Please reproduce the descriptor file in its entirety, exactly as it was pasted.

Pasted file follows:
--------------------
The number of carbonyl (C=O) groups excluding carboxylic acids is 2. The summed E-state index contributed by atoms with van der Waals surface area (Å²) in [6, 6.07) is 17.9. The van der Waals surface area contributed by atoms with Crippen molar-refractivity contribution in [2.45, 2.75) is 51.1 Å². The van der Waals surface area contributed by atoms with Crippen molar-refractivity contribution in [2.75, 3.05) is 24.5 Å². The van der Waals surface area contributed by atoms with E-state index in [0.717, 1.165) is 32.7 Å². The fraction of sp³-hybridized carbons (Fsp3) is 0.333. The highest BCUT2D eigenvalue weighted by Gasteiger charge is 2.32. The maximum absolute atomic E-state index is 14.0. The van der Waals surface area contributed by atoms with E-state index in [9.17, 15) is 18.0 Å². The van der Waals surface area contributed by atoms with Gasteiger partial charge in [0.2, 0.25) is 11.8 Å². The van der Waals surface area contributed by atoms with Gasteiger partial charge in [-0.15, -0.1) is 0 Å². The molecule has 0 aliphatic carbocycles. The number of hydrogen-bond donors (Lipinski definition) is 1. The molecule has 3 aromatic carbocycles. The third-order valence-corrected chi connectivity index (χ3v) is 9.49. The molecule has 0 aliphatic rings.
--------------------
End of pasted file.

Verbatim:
The number of carbonyl (C=O) groups excluding carboxylic acids is 2. The summed E-state index contributed by atoms with van der Waals surface area (Å²) in [6, 6.07) is 17.9. The van der Waals surface area contributed by atoms with Crippen molar-refractivity contribution in [2.45, 2.75) is 51.1 Å². The van der Waals surface area contributed by atoms with Crippen molar-refractivity contribution in [2.75, 3.05) is 24.5 Å². The van der Waals surface area contributed by atoms with E-state index in [0.717, 1.165) is 32.7 Å². The fraction of sp³-hybridized carbons (Fsp3) is 0.333. The highest BCUT2D eigenvalue weighted by Gasteiger charge is 2.32. The maximum absolute atomic E-state index is 14.0. The van der Waals surface area contributed by atoms with E-state index in [9.17, 15) is 18.0 Å². The van der Waals surface area contributed by atoms with Gasteiger partial charge in [0.2, 0.25) is 11.8 Å². The van der Waals surface area contributed by atoms with Gasteiger partial charge in [-0.15, -0.1) is 0 Å². The molecule has 0 aliphatic carbocycles. The number of hydrogen-bond donors (Lipinski definition) is 1. The molecule has 3 aromatic carbocycles. The third-order valence-corrected chi connectivity index (χ3v) is 9.49. The molecule has 0 aliphatic rings.